Indeed, it would appear, Kandel writes, that for some patients to achieve sustained improvement, short-term modes of psychotherapy (fewer than twenty sessions) such as CBT, “interpersonal psychotherapy,” “brief dynamic psychotherapy,” and “transference psychotherapy,” all of which derive from psychoanalysis, must continue for one or two years, perhaps because treating symptoms of their disorder “without addressing the underlying conflicts is not always efficacious.”
In the meantime, what we know, with CBT as with psychoanalysis, is that some treatments, whether evidence-based or not, and whether psychological or pharmaceutical or a combination of the two, work for some people, and that some don’t. We are, that is, far from having adequate answers to the treatment of psychoses, though in many instances, a happy set of convergences—of medications and therapists—can bring about beneficial results that transcend the usual, pessimistic prognostications. What is clear from Elyn’s life, as from Robert’s, then, is that to deprive patients of the possibility of extended talk therapy is to deprive them of treatment that not only may be helpful psychiatrically, but that can, in lives more isolated and meager than Elyn’s or Robert’s, be a source of comfort, meaning, and well-being.
Elyn Saks may be anomalous in many ways—in her will, her illness, her treatment, her luck, and her exceptional gifts—but she is not anomalous in her own sense of human experience, and one great virtue of her book is that it reminds us of what, to use her words, makes our lives worth living. She makes us aware, that is, of the sources of health and happiness—of resilience—within us, even in the darkest of times. “Whenever I was out someplace and heard people laughing together,” she writes at a time when she feared she might never be well or happy again,
I’d turn toward the sound in much the same way a flower turns to the sun. To laugh, to tease; not to be afraid of saying or doing something stupid or clumsy, because even if you did, you’d be loved anyway, and you’d always know it. What might it be like, to be completely at home in one’s life, and not be alone?
April 17, 2008
My brother Robert was hospitalized, put in a straitjacket, and force-fed medications when he had a psychotic episode similar to Elyn’s. He was nineteen years old at the time. In a subsequent hospitalization, he was frequently placed in isolation, twenty-four hours a day, day after day, in a room that contained only a sheetless bed and an empty dresser. This was called “reduced stimulation” by his doctor, who informed me that “in retrospect patients come to appreciate the reduction in stimulation—the limits and boundaries that have been set for them.” ↩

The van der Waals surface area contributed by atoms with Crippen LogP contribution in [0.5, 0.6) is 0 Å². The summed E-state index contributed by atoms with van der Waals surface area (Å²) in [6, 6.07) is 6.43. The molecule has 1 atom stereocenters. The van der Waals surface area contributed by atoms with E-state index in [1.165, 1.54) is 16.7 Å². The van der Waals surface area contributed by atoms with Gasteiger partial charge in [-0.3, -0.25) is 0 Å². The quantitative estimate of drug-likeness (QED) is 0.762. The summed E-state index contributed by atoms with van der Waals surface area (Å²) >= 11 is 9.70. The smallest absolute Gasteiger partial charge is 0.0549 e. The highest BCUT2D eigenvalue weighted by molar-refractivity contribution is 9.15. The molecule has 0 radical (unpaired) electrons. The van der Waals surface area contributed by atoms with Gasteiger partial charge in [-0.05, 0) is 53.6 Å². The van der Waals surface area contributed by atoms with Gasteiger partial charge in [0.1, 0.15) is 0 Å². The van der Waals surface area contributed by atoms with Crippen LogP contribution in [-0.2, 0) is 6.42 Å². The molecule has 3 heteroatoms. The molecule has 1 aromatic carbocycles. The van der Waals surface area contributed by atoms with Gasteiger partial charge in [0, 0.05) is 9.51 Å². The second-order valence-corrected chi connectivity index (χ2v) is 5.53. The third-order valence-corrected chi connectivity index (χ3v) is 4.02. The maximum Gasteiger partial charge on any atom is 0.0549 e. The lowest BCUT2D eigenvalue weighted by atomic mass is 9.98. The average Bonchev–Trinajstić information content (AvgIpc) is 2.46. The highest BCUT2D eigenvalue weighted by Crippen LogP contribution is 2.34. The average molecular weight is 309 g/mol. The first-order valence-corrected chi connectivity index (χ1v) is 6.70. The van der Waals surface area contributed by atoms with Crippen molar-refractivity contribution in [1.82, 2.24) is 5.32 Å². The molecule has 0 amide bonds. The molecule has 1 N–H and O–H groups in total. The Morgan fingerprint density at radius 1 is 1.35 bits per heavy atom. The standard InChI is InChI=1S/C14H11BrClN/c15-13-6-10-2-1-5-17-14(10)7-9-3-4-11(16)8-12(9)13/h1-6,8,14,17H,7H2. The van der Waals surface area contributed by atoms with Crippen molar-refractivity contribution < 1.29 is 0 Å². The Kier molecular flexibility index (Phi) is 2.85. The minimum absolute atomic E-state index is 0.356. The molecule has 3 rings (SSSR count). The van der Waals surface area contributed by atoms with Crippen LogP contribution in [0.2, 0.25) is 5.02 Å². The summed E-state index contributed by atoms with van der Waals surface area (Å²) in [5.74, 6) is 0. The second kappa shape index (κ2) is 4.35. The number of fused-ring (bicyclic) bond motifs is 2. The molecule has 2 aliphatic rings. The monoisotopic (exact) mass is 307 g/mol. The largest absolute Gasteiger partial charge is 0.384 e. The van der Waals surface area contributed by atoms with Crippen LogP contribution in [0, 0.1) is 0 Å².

Evidence-based medicine attempts to assess the quality of evidence relevant to risks and benefits of treatment (including lack of treatment). The term first appeared in medical literature in 1992; the most common definition is David Sackett’s: “Evidence-based medicine is the conscientious, explicit, and judicious use of current best evidence in making decisions about the care of individual patients” (Sackett et al., “Evidence-Based Medicine: What It Is and What It Isn’t,” British Medical Journal, Vol. 312, No. 7023 (1996), pp. 71–72). One problem, when evidence-based medicine is applied to chronic mental illness, is that it is easier to measure—to quantify—symptoms and symptom reduction, and, thus, the efficacy of medications, than it is to measure intangibles that, in often grim, unenviable lives, pertain to quality of life, however diminished the quality of those lives may be. ↩
Kim T. Mueser and Howard Berenbaum, “Psychodynamic Treatment of Schizophrenia: Is There a Future?” Psychological Medicine, Vol. 20 (1990), pp. 253–262. ↩
On her wedding day, alone with her closest friend, Steve, she writes that “a serious question had been troubling me for hours, and finally I just had to ask it. ‘Will aliens be attending the reception?'” Steve holds her hand, tells her that they won’t, and she tells us that she “needed to hear that reassurance from him, and having heard it, I happily went on with the day.” ↩
Eric R. Kandel, In Search of Memory: The Emergence of a New Science of Mind (Norton, 2006), p. 367. ↩